Hosting tournaments with significant cash prizes helps lower-tier players feel validated and that their effort is being rewarded in a concrete way. For instance, NYXL doled out a total of $10,000 in cash prizes to winners of their Homecoming tournament. Mondal believes that NYXL’s efforts to help support the local New York esports scene have opened up new opportunities for players who crave direction and are beginning to seriously consider climbing Overwatch’s competitive ladder. “It's dope, because it's not only the players getting...a prize for playing so well,” he said. “They're getting recognition, and when you're a tier 3, tier 4 player, what you need most is recognition. You need NYXL to promote you.”
New York’s Overwatch scene, however, isn’t solely defined by people who consider themselves to be aspiring professional players. Much of it is made up of Overwatch fans and community organizers who share a love of the game and relish in any chance to celebrate their enthusiasm about competitive Overwatch with like-minded people.
Lindsey Nelson, a member of NYXL’s supporters’ club 5 Deadly Venoms, attributes the emergence of a local New York Overwatch scene to the genesis of the Overwatch League itself. After the league announced that it would use a geolocated structure—and that one of its city-based franchises would be the New York Excelsior—Nelson noticed that New York Overwatch fans were coming together to support their team. “It wasn't something that I had thought about before Overwatch League, [but then I saw] all these fans come out of the woodworks to support NYXL,” Nelson said.
The introduction of NYXL gave Overwatch fans across the city a reason to leave their bedrooms and suddenly afforded them regular opportunities to connect with others. “It's cool watching by yourself or on a hangout call with a bunch of your friends, but it's better to be sitting in a room with a...bunch of people cheering the same sport, right?” Nelson said.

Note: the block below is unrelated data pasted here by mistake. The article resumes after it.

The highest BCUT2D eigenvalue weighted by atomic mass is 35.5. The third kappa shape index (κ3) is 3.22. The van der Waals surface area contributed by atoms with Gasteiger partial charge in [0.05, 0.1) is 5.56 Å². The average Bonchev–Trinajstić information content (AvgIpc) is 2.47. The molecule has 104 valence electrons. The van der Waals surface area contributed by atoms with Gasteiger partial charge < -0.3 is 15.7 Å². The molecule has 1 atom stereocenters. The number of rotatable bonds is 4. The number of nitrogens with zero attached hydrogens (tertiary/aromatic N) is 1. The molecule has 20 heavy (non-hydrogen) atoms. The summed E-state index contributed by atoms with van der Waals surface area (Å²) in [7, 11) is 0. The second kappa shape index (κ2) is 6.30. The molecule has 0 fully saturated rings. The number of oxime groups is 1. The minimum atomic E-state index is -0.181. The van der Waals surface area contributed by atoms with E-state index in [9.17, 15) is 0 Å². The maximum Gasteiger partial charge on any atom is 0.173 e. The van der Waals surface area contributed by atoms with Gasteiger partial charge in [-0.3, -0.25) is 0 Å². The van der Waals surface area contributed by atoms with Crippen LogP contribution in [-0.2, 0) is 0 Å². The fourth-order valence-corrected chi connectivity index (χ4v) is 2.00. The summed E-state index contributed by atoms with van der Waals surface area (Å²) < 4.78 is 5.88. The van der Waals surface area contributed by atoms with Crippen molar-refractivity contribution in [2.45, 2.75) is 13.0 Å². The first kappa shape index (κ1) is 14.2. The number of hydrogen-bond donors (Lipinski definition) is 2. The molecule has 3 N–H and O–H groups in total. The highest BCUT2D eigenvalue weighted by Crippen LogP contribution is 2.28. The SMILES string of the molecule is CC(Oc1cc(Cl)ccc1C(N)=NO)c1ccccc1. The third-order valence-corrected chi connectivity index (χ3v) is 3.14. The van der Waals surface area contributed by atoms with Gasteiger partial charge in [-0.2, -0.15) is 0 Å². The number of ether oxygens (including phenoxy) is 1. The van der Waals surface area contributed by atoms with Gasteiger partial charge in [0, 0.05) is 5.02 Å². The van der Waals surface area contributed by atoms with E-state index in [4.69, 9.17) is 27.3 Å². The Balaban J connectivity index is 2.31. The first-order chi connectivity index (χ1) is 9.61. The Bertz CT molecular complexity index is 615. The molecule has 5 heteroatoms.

Ian Livica, who won NYXL’s console-only FFA Deathmatch tournament during the All-Stars viewing event, also expressed his appreciation for the moments during viewing parties in which New York pride meets a shared love of Overwatch. “I've been an esports fan my entire life, and basically, I've kept it to myself in my room just on Twitch,” he said. “Having a watch party itself is surreal to me, because if you would've told me two years ago when I first started Overwatch—when I first picked Genji in the character select screen in season one, loading up the comp—that I'd be going to a watch party for an Overwatch League team repping New York, I wouldn't have believed you.”
To Tiffany Chang, a moderator of NYXL’s Discord server and Twitch channel, the New York Overwatch scene is primarily kept alive by this strong sense of companionship. “Overwatch is just kind of the vehicle,” she explained. “A lot of us love the game. We play the game. We play the game together. We love watching the players and everything, but we've also built a community around it.”
Chang also believes that the liveliness of New York’s scene is due in large part to NYXL’s efforts to reflect their fans’ enthusiasm and support back to them. “It's really great that NYXL is trying to get more involved in the local community,” she said. “What [was] really nice with the All-Star competition is that they specifically decided to do a console tournament, which tends to be ignored when you talk about demographics, because people are always thinking when you're talking about competitive [Overwatch] that PC is the way to go. It's nice that they were really inclusive of that.”
These events harken back to esports’ original ancestry when spectators would huddle around an arcade cabinet to watch local legends face off against each other to claim modest rewards—a fistful of quarters or bragging rights. In a time when fewer games are played face-to-face with others, local competitions can do a lot to help restore a sense of community amongst esports fans.
NYXL are well aware of how important these events are to helping the New York esports scene grow. “We’ve been hearing from our fans and Overwatch players everywhere that they want more opportunities to make a name for themselves,” said Ben Nichol, NYXL’s head of events and business development. “We’re working hard to provide that. What we’ve done to date is just a small taste. There will be many more opportunities for local players in New York to show their skills and maybe even win a little cash.”
If other esports organizations follow suit and make a conscious effort to support lower-tier players, they could help usher in a new generation of local esports and grant more players a chance to recognize their talent.
“Before, there were [other esports] events I heard [about] here and there,” Livica said. “I never went. I always just stayed home.” But with the unprecedented success of the Grand Finals event in Brooklyn and NYXL’s own smaller, local tournaments, Livica feels more empowered to continue attending events. “It’s like everything’s just happening now,” Livica said. “I’m not hesitating anymore.”